Suomeksi | In English

Four-note chords

If we add one third above a triad, the result is a four-note chord or a seventh chord; the interval between the bottom and top notes is a seventh. The symbol for four-note chords or seventh chords is 7.

Sometimes four-note chords are classified on the basis of the types of triads and sevenths used. The symbol maj7 (major seventh) stands for a chord with a major chord and the M7 interval counted from the root. Correspondingly, a half-diminished 7th chord, 7/75, has a diminished triad and a m7.

Minor keys are richer in chords of different types than major keys; they also include a minor triad with a major 7th on the I degree and a diminished 7th on the VII degree.

Four-note chords in a major scale

Four-note chords in a minor scale

Less common chords in a minor scale

Below is a table containing chord symbols and absolute chord symbols. Other structures of thirds, for example "augmented major seventh" on the III degree of a minor scale, are possible but rare.

major seventh ds7 Cmaj7
dominant seventh dp7 G7
minor major seventh ms7 Cmmaj7
minor seventh mp7 Am7
half-diminished seventh vp7 Dm75 or D7
diminished seventh vv7 Hdim7 or H 7 (or Bdim7 and B7)

Four-note chord inversions and scale degree symbols

When a seventh interval from the bass is added to a triad, the chord gets the upper index 7 and the resulting four-note chord is named a seventh chord.

The indexes derive from the Baroque figured bass markings, where chords were indicated with a number in connection with a bass note. The numbers showed the intervals included in the harmony from the bass upwards.

It was possible to write homophonic music with several parts quickly when only a few numbers were added to the melody and bass lines. Harpsichordists implemented the numberings, applying their musicianship and improvisational skills.

Four chord notes included three intervals counted from the bass, but in notation they were soon standardized to show only certain intervals.

In the first inversion, the 3rd appears as the lowest tone (five and six from the bass note); in the second inversion, the 5th is the lowest tone; in the third inversion, the 7th is lowest.

As late as the 19th century, composers and musicians thought about harmonies by using the figured bass symbols as the bass line, which was considered to show the most determinative note of the harmony. A later tradition is to discuss chords, which include the same notes, in terms of inversions of a scale degree. In this tradition, notes are stacked as a pile of thirds, and the inversion is determined by the lowest (bass) note of the pile.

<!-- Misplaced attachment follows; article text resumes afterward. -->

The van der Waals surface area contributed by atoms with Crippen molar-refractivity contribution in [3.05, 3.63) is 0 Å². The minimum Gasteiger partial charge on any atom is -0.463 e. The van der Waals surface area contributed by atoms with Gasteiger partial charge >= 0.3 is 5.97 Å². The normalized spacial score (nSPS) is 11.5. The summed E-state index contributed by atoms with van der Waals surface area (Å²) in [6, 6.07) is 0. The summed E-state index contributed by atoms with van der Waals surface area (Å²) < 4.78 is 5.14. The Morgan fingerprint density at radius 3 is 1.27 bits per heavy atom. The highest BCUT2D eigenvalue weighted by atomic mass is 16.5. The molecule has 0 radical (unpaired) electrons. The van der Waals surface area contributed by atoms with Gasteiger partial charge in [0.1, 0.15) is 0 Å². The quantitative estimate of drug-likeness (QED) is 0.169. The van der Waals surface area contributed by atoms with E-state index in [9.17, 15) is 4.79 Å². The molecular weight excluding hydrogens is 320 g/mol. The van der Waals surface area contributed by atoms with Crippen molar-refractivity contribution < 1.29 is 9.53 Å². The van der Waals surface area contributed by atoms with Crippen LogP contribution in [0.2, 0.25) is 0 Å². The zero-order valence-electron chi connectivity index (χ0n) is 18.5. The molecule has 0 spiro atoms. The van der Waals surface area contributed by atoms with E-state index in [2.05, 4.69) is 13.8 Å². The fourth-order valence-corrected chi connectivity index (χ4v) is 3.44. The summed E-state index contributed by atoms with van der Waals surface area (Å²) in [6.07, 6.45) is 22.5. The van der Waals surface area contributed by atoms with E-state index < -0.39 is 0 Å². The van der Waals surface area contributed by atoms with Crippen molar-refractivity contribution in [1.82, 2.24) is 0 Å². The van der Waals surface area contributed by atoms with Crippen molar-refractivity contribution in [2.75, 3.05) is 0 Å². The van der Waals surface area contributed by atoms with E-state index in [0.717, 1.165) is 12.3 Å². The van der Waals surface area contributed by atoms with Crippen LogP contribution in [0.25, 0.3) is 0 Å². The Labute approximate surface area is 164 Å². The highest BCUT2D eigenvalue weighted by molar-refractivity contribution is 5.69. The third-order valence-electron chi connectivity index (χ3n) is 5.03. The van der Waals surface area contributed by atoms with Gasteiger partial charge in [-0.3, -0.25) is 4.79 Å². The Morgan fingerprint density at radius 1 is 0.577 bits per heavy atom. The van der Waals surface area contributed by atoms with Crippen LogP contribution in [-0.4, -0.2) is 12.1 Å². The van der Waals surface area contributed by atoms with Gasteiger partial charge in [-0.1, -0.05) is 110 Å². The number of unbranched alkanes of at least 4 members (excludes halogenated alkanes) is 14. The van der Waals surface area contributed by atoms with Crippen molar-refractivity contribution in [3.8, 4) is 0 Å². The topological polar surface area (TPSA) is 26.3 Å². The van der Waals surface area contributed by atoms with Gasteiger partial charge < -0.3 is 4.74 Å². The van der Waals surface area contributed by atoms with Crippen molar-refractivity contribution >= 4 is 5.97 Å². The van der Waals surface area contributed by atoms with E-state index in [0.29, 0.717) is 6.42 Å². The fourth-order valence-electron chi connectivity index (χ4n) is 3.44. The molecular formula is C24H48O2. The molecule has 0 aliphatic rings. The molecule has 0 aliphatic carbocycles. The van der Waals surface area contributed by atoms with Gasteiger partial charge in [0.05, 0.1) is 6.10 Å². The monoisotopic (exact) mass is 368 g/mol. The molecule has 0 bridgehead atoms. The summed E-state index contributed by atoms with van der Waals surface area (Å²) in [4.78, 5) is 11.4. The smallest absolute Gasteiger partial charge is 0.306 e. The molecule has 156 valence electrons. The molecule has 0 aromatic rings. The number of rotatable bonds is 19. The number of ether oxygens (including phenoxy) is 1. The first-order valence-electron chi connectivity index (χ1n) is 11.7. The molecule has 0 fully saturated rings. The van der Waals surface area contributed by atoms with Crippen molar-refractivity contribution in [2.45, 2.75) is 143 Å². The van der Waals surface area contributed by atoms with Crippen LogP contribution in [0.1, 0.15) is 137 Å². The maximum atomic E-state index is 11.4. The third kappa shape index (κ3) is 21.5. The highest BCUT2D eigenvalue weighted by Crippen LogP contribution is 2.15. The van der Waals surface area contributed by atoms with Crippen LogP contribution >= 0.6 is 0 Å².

The traditional way of writing a four-note chord is complex: first we form a pile of thirds, and then we find out the interval relationship between the bottom note and the real root note of the chord, in other words define the inversion. Even though complex, the method is quite common.

In the animation below we see some ways of forming a pile of thirds.

Two superimposed thirds form a frame of fifths. When the fifths are interposed, the result is a pile of thirds. Thus, it is enough to find the fifth (or fourth) in a chord and place the notes between (thirds) into the frame (bars 14). Correspondingly, thirds and sevenths can be part of a four-note chord (bars 58). One and the same chord can, on two staves, form highly different interval structures (bars 912).

The ground note or the root of a chord is the lowest note of an uninverted chord. In chord inversions, the interval highest in the chord index indicates the actual root of the chord.

The original way of perceiving chords may feel awkward if one is used to thinking of all harmonies as piles of thirds. It is, however, useful in recognizing chords; it is unnecessary to name more than three intervals. It is often possible to recognize the root note (and the scale degree) by just one interval (numbers in bold below):

in a seventh chord intervals 3, 5 and 7
in a first inversion 3, 5 and 6
in a second inversion 3, 4 and 6
in a third inversion 2, 4 and 6

The current concept of harmony has in some ways been shackled by the idea of piles of thirds. It was not until the 20th century that art musicians were able to discuss harmonies in other forms than superimposed thirds.

Added notes in four-note jazz chords

Functional harmony in jazz is usually based on four-note chords. The function is determined by the third and the seventh:

  • minor third and minor seventh: subdominant
  • major third and minor seventh: dominant
  • major seventh: tonic (minor or major).

The fifth has no effect on the function. In a tonic, the fourth note can also be a sixth instead of a major seventh. This is actually a more traditional (and less dissonant) form. It is worth noting that in a minor tonic chord the sixth is always major. This sixth common in popular music is not to be confused with the sixth chord in classical music theory denoting the first inversion of a triad.

A four-note chord can be extended by added notes 9, 11, and 13. While added notes affect the colour or tone quality of the chord, they have no effect on the function. Added notes can also be altered in the same way as the fifth of a chord. The most alterable is the dominant chord with a possibility for both 5 (=#11), #5, 9, and #9. A practical help for remembering the "forbidden" added notes is to avoid a minor ninth (or augmented eighth). The only exception is the 9 common in a minor 7th (resolving into a tonic fifth). Therefore, an m75 chord can include only a major ninth, a major and a dominant chord can include only a #11, and so on.

Examples of four-note chords with added and altered notes:

The following rules usually apply to chord symbols:

  • if an interval larger than a seventh is added, minor seventh is not written (root note + added note, e.g., E9)
  • if the added note is altered, for example C79, minor seventh is written
  • common symbols: Cmaj7=CD, Cm7=C-7, Cdim=C, Cm75=C